TechWhirl (TECHWR-L) is a resource for technical writing and technical communications professionals of all experience levels and in all industries to share their experiences and acquire information.
For two decades, technical communicators have turned to TechWhirl to ask and answer questions about the always-changing world of technical communications, such as tools, skills, career paths, methodologies, and emerging industries. The TechWhirl Archives and magazine, created for, by and about technical writers, offer a wealth of knowledge to everyone with an interest in any aspect of technical communications.
That's exactly how I started. I was selling recording equipment. I moved to Nashville to be a musician, but I wanted to eat in the meantime and went to a company that made big-time studio stuff. I knew the equipment, and how to use it, so it just fell together.
Some of my freelance stuff is directly related to hobbies and interests.
In fact, now in the weather field, it's a bit on the boring side because I'm not really interested in it. I'd much rather be back in the audio world.
From: techwr-l-bounces+mschmidt=weathercentral -dot- tv -at- lists -dot- techwr-l -dot- com [mailto:techwr-l-bounces+mschmidt=weathercentral -dot- tv -at- lists -dot- techwr-l -dot- com] On Behalf Of Mary Elizabeth
Sent: Tuesday, August 08, 2006 3:55 PM
To: 'Vincent Marianiello'; techwr-l -at- lists -dot- techwr-l -dot- com
Subject: RE: Breaking into the tech writing job market
Keep in mind that there are other tech writing jobs that are not related to
software or technical products. I work for a company that creates CPR and
first aid training materials, and I (having had almost no technical writing
experience at the time) only got the job because I am also a massage
therapist and so have studied some anatomy and physiology. There's a job
opening in Vancouver, WA right now for a tech writer for a dental education
So if you have a hobby or some other kind of expertise, think about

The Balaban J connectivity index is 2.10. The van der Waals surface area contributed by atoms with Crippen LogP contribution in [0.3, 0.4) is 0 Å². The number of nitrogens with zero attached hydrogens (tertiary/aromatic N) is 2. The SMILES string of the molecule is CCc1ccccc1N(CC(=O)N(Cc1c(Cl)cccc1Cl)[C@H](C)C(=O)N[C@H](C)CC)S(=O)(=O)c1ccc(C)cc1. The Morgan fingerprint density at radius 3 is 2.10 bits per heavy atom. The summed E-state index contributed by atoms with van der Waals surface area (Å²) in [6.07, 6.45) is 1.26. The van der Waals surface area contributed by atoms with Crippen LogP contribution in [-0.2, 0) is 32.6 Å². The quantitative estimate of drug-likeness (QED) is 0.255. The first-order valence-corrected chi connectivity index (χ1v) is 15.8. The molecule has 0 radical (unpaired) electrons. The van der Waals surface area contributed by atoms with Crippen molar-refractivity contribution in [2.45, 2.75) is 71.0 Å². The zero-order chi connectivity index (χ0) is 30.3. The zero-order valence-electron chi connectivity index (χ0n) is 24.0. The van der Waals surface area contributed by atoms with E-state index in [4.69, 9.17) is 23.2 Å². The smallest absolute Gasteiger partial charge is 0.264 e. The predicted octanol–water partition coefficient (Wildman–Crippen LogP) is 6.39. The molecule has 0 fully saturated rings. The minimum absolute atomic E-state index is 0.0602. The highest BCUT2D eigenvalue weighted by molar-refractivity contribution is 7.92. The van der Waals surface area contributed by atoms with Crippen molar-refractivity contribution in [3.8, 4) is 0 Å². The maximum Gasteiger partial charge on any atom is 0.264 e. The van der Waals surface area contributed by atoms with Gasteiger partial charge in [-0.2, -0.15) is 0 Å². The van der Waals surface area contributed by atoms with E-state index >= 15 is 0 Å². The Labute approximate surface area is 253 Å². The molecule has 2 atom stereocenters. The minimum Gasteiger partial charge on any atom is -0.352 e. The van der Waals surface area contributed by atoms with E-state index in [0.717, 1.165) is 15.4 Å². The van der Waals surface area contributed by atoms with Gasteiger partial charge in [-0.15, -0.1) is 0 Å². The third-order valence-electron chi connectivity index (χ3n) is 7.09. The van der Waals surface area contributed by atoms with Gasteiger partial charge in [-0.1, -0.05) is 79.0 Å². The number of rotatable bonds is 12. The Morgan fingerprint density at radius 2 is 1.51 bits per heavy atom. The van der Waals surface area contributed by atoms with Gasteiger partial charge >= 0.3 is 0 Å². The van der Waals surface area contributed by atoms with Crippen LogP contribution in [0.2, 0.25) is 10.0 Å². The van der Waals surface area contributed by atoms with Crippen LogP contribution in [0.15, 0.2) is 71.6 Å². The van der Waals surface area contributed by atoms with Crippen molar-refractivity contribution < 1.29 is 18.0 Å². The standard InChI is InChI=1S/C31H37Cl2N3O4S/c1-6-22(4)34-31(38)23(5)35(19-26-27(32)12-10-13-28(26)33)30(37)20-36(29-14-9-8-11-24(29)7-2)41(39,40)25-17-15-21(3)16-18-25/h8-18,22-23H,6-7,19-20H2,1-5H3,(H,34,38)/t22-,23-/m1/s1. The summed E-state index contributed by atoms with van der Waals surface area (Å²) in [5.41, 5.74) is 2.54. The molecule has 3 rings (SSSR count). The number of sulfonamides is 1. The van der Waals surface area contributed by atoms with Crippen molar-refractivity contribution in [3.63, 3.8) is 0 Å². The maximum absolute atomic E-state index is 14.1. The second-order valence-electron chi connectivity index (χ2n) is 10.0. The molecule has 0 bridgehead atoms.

broadening your search to include companies (usually educational in nature)
where both interests overlap. You might find that you have a unique niche
that you didn't even know existed.
Mary Elizabeth Smith
MEDIC FIRST AID International, Inc.
800-800-7099 ext 354
P.O. Box 21738
1450 Westec Drive
Eugene, OR 97402
Visit our online store at medicfirstaid.com.
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From: techwr-l-bounces+msmith=medicfirstaid -dot- com -at- lists -dot- techwr-l -dot- com
[mailto:techwr-l-bounces+msmith=medicfirstaid -dot- com -at- lists -dot- techwr-l -dot- com] On
Behalf Of Vincent Marianiello
Sent: Tuesday, August 08, 2006 12:57 PM
To: techwr-l -at- lists -dot- techwr-l -dot- com
Subject: Breaking into the tech writing job market
I'm new to the list and have a question (somewhat related to a previous
discussion about certification) for all you tech writing veterans:
How does one get that first tech writing job without the experience?
I have a Masters in English, but apparently that doesn't mean much to
potential employers. It seems that there's no such thing as an entry level
tech writing job (all the job listings I've seen demand 5+ years of
experience) so how in the world would someone, fresh out of college, embark
on a tech writing career?
I'm sure this may appear as a rather dumb question but, being new to the
scene, I haven't a clue. The headhunters I've talked to make it sound like
one needs a science degree to be a technical writer; firms want engineers
who write, not writers who write about engineering. I've read in other
places that a good way is to do pro bono work for non-profits. Any other
advice, suggestions, ideas?